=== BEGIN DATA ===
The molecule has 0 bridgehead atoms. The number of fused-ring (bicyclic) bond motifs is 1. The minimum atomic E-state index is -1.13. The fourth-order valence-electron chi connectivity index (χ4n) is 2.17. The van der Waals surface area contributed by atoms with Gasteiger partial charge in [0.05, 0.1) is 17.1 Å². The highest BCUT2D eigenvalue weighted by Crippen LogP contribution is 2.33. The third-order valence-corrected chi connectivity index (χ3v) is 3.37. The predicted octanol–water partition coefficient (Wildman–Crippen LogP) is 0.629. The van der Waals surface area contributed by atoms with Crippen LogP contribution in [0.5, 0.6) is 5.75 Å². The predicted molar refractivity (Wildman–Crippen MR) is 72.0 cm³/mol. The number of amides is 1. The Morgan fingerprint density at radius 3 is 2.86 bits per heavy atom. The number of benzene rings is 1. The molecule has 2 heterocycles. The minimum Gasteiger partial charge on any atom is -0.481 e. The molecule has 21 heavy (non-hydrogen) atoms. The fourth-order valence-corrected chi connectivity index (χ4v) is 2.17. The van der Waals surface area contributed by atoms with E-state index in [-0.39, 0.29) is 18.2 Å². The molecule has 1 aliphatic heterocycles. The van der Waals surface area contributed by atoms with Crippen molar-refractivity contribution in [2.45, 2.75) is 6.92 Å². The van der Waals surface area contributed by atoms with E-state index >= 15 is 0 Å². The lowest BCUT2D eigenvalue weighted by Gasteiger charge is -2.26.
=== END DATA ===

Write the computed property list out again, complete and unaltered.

The molecule has 0 bridgehead atoms. The number of fused-ring (bicyclic) bond motifs is 1. The minimum atomic E-state index is -1.13. The fourth-order valence-electron chi connectivity index (χ4n) is 2.17. The van der Waals surface area contributed by atoms with Gasteiger partial charge in [0.05, 0.1) is 17.1 Å². The highest BCUT2D eigenvalue weighted by Crippen LogP contribution is 2.33. The third-order valence-corrected chi connectivity index (χ3v) is 3.37. The predicted octanol–water partition coefficient (Wildman–Crippen LogP) is 0.629. The van der Waals surface area contributed by atoms with Crippen LogP contribution in [0.5, 0.6) is 5.75 Å². The predicted molar refractivity (Wildman–Crippen MR) is 72.0 cm³/mol. The number of amides is 1. The Morgan fingerprint density at radius 3 is 2.86 bits per heavy atom. The number of benzene rings is 1. The molecule has 2 heterocycles. The minimum Gasteiger partial charge on any atom is -0.481 e. The molecule has 21 heavy (non-hydrogen) atoms. The fourth-order valence-corrected chi connectivity index (χ4v) is 2.17. The van der Waals surface area contributed by atoms with E-state index in [-0.39, 0.29) is 18.2 Å². The molecule has 1 aliphatic heterocycles. The van der Waals surface area contributed by atoms with Crippen molar-refractivity contribution in [2.45, 2.75) is 6.92 Å². The van der Waals surface area contributed by atoms with E-state index >= 15 is 0 Å². The lowest BCUT2D eigenvalue weighted by Gasteiger charge is -2.26.